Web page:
The point the author was making is that both men and women suffer from social stratification, but in addition women suffer particular kinds of harassment and exploitation that men do NOT experience. It’s what Charlie Stross refers to when being born a Straight White Male is playing the game of life on Easy Mode.
“But that’s not my fault!”
Nobody said it was. But you need to recognize that despite having your face ground into gym lockers throughout high school, you’re still a member of the richest and most affluent group in the world. You will relate more easily to your superiors. Television shows cater primarily to you. You’ll be able to open a bank account, secure a loan, buy a car, all more easily and cheaply than any other group in the world.
I am a Cis White Male. I enjoy privileges I’m still unaware of, and yes I still have the scars from those gym lockers. I still have an easier path than this author, and that is absolutely due to my gender. (Edit: A word)
I didn’t read it this way either. This is a helpful piece. It identifies a generic form of ‘Games People Play’. It does not offer a solution. Perhaps there is no generic solution. But right now, we could all do with a better description of the problem, and this is what Penny does.
Is there anyone complaining that what Penny says is wrong, in any provable sense? I think it rings true. I have worked all my life using my nerd-fu, and have seen people who I thought were similar to myself turn into ‘I can’t show people this, write it again’ managers, who use public shaming as a way of gaming situations to their advantage.
They may not net even need a reward. Internet trolls seem to thrive without direct profit to themselves. Even within the milder Boing Boing fauna we can find people who would shame us for our collective White Male Cultural Imperialism because Bill Gates’ top six books were written by white, male authors; or that a flame thrower that uses cornstarch as fuel shows our collective contempt for those starving in the Third World; or that video of the child with it’s head apparently stuck in a gate was a symptom of our callous indifference to the sufferings of children in general.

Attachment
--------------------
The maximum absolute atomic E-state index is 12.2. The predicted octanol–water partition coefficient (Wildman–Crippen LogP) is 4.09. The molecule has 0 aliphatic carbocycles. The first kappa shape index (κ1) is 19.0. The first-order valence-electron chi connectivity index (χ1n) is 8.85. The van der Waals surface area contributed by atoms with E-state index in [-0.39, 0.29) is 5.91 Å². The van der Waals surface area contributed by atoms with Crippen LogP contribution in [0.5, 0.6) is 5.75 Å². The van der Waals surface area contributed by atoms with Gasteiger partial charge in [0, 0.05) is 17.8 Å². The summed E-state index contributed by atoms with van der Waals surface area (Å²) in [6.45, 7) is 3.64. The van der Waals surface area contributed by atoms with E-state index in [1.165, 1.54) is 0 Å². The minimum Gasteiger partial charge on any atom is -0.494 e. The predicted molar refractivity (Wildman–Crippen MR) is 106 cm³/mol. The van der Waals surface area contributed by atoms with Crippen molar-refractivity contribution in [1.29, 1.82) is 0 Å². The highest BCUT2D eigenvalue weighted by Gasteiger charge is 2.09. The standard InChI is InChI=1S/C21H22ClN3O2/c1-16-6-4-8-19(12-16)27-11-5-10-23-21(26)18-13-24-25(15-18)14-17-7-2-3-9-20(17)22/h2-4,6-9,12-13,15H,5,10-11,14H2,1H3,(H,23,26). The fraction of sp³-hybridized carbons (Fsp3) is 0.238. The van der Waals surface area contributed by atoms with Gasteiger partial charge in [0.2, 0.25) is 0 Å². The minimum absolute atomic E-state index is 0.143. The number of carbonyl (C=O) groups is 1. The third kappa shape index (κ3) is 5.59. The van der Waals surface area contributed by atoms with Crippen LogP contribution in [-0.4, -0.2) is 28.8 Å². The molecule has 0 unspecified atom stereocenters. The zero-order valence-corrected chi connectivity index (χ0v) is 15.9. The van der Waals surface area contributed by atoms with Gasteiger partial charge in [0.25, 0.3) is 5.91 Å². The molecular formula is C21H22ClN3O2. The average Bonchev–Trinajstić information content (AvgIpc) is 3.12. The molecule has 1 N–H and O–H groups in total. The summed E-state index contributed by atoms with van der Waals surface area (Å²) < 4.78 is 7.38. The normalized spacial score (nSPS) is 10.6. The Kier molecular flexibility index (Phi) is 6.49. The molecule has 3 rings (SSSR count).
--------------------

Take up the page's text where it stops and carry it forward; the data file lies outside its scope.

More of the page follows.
I hope there is a solution for this. If we could accurately measure and describe what ‘this’ is, we might show that A is a troll, B has an argument but is blinkered by their own experiences, C is a team player that repeats the arguments of ‘their side’ without analysis; and all of them are just generating anger that impedes other’s rational thought, and blinds us to the possibility that D might have a valid point.
To end on an upbeat note, I remember someone who posted something in poor taste. When challenged, he said when he had written it he was recovering from an operation, was on painkillers, and hadn’t slept in 24 hours when he wrote it, and - yes - it was out of order. And the general outpouring of sympathy from the other readers gave me heart that this may be something we could fix in some cases. Maybe, as in ‘Erewhon’, we could say we had been feeling a ‘bit mad’ at the time, and people would say “oh, poor you, I hope you get better soon”.
That still leaves the others who do this sort of thing because they want to. Any, preferably non-lethal, solutions welcome.
Gender dynamics in tech are less about class directly than the race dynamics are. Upper-class and middle-class boys had access to the world of tech and the world of education in a way that girls from the same economic strata did not.
Laurie Penny is making the case that just because you were persecuted growing up doesn’t mean you’re not “privileged.” That being pushed around on the playground doesn’t erase the fact that as a dude, you have advantages in society that women do not have by virtue of your gender. A person can be harassed. A gender can be privileged.